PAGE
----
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Discussion Starter · #1 · (Edited)
I thought I'd throw out some (hopefully) useful information - please feel free to embellish as you see fit.

Both front (forks) and rear (shock) suspension parts are wear items. Although not specifically identified in the service manual, these parts need periodic refresh to give you happy happy ride satisfaction. Most folks will not notice the slow loss of performance over time, but you will notice the difference after a refresh.

Forks - these are a DIY rebuild item if you have reasonable wrenching skills. Very few tools are needed to disassemble and rebuild the R3 forks. The only special tools you really need are a seal driver (about $40 - and some shops will let you borrow one at little or no cost), and an fork oil level tool ($20). The service manual gives a good description of the procedure. I do it yearly, but for most street riders, I'd recommend every couple of years. To have a shop do it, you're looking at about $100 plus parts if the forks are off the bike - more if they aren't. Do one rebuild yourself and you've recouped your tool cost. Replace seals and dust caps as a minimum when doing your rebuild - that and fork oil (one liter will do both forks) are your parts cost (total about $50). If you have a shop do it, ask around - in some cases, it may be better if you do it yourself (I have stories).

Winter weep: if the bike sits for any length of time (couple of months or more) you may get some fork oil weep due to the seals not be exercised often enough. One way to avoid this is to 'pump' the forks a few times every week or so. A lot of dealers will do this for the floor models to keep weep from occurring. If you notice 'wet' or leaking forks, attend to it as soon as possible - lose too much fork oil and weird to bad things happen.

Preload/Spring Rate: There are a couple of other threads discussing this in some detail - proper preload and spring rate will enhance handling. As provided, the factory forks are not adjustable for preload, but spring rates can be changed. An easy way to see if a higher (ie; stiffer) spring rate is warranted, put a zip tie around one fork tube at the dust seal. Ride the bike for a while and note where the zip tie has ended up. Total fork travel is a little over 5" (130 mm). If the zip tie ends up more than about 4" from the dust seal, you may want to consider a higher spring rate - most vendors will provide a spring rate based upon rider weight and use (street/track).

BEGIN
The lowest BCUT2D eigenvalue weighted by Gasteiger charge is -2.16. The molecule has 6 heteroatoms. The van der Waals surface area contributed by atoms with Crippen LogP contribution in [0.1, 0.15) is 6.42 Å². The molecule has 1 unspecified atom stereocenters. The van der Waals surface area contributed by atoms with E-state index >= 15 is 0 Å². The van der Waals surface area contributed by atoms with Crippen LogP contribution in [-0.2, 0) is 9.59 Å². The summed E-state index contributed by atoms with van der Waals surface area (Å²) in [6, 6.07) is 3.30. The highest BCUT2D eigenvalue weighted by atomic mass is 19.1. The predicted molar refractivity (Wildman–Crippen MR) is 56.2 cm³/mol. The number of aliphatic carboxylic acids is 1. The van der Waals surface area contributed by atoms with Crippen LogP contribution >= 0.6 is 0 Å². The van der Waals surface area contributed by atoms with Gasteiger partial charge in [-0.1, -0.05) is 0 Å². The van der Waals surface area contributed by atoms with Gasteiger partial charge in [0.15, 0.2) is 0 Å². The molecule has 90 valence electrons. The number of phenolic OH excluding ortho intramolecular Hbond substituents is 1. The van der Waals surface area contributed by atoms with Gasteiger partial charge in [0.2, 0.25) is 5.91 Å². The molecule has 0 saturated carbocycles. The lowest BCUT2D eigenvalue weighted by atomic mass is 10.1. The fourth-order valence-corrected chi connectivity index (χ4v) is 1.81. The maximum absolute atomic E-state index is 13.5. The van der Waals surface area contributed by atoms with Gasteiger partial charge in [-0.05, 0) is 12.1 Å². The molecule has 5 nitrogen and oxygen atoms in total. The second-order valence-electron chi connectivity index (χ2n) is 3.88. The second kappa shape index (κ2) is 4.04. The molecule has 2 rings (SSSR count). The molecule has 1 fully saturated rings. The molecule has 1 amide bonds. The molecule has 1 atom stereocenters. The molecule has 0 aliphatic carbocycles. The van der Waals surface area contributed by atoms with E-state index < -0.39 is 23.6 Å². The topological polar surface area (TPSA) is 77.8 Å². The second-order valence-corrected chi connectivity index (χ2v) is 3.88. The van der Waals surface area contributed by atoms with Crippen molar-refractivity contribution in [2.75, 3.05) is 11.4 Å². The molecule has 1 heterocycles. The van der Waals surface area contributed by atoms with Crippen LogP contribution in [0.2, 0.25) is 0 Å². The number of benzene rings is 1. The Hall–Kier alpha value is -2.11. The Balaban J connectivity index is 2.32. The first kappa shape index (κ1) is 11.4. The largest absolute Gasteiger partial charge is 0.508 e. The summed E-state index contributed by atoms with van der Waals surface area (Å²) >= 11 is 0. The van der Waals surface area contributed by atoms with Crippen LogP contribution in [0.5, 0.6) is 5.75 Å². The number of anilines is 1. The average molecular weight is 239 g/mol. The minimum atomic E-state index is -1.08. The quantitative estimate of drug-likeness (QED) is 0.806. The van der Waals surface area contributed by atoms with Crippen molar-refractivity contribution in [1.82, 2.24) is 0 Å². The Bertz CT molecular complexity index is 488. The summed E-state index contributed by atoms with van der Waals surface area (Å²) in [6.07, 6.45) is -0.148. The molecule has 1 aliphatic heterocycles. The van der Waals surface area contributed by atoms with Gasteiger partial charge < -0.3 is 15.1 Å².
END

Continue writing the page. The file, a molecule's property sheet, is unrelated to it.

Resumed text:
Shock: Just like on your automobile, it will lose performance over time. Unfortunately, this is not a DIY job for most. Not sure whether the stock shock is rebuildable (someone who knows for sure - post up), but many aftermarkets are. The stock shock is currently retailing for about $375 and should be replaced or rebuilt every 3-5 years under normal use. Racetech, Ohlins, Traxxion Dynamics and others will rebuild your shock for less than half that. If you plan to keep the bike for more than a few years, consider the purchase of a quality aftermarket shock that can be rebuilt - worth the money over the long haul. Many riders completely ignore the shock - I've seen them come into a buddy's shop more than once completely gone - nothing more than a spring, really.

Performance Mods: The best suspension bits have adjustable preload, compression and rebound damping. You can spend a pile of money for fork cartridges that provide these features ($1000+), but for most riders probably not necessary. You can respring and add 'cartridge emulators' to the front fork for about $350. These will improve damping and front-end 'feel', but aren't adjustable without fork disassembly. A three-way adjustable shock will run $650 and up, but again, not necessary for commuters or most street riders. Fang has posted numerous aftermarket shock options, most if not all appear to be rebuildable and some cost less than the OEM shocker.
 

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Right-way-up forks are so simple and easy to work on. Great info, thanks for posting.

One thing also worth mentioning is the suspension fluids from the factory are the cheapest they can find because most people don't notice the difference. It's a watery anti-corrosive and that's about it, there's very little damping from an OEM fluid; they actually call it "initial fill" fluid and don't expect any experienced riders/mechanics to leave it in for very long. I always change the fork oil on a new bike ASAP, just haven't gotten around to it yet. When I do, I'll try to take some pics and post a detailed how-to.
 

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Discussion Starter · #3 ·
You don't even need a spring compressor. I went with the respring/emulator after the first 100 (track) miles, as I found I was using just about all the travel (I'm not a wee lad). New fork oil is SOP - Motul, Silkolene, Spectra, Repsol, Motorex all good stuff. I didn't document my rebuild, so a real 'how-to' would be good.
 

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3-way cartridge might seem overkill for the street but some of us appreciate being able to get the damping right instead of futzing with this oil or that, or doing half-way solutions like the GVE. And being able to change rebound in particular at will, is huge. I go from street to track mode with 1 turn of rebound and 3 turns of spring preload. When the weather gets hot, add a half turn. When it's cold, back off a turn.

Mind, the GVE is a clear step up on stock, but to adjust it you have to fish it out, make changes and put it back in, hopefully getting it to seat properly, and putting the spring and the rest back together. I did several bikes with GVE, never was happy with the results, and then got smart. There are cartridge solutions for other 41mm forks in the $500 bracket too so vis-a-vis GVE, no contest.
 
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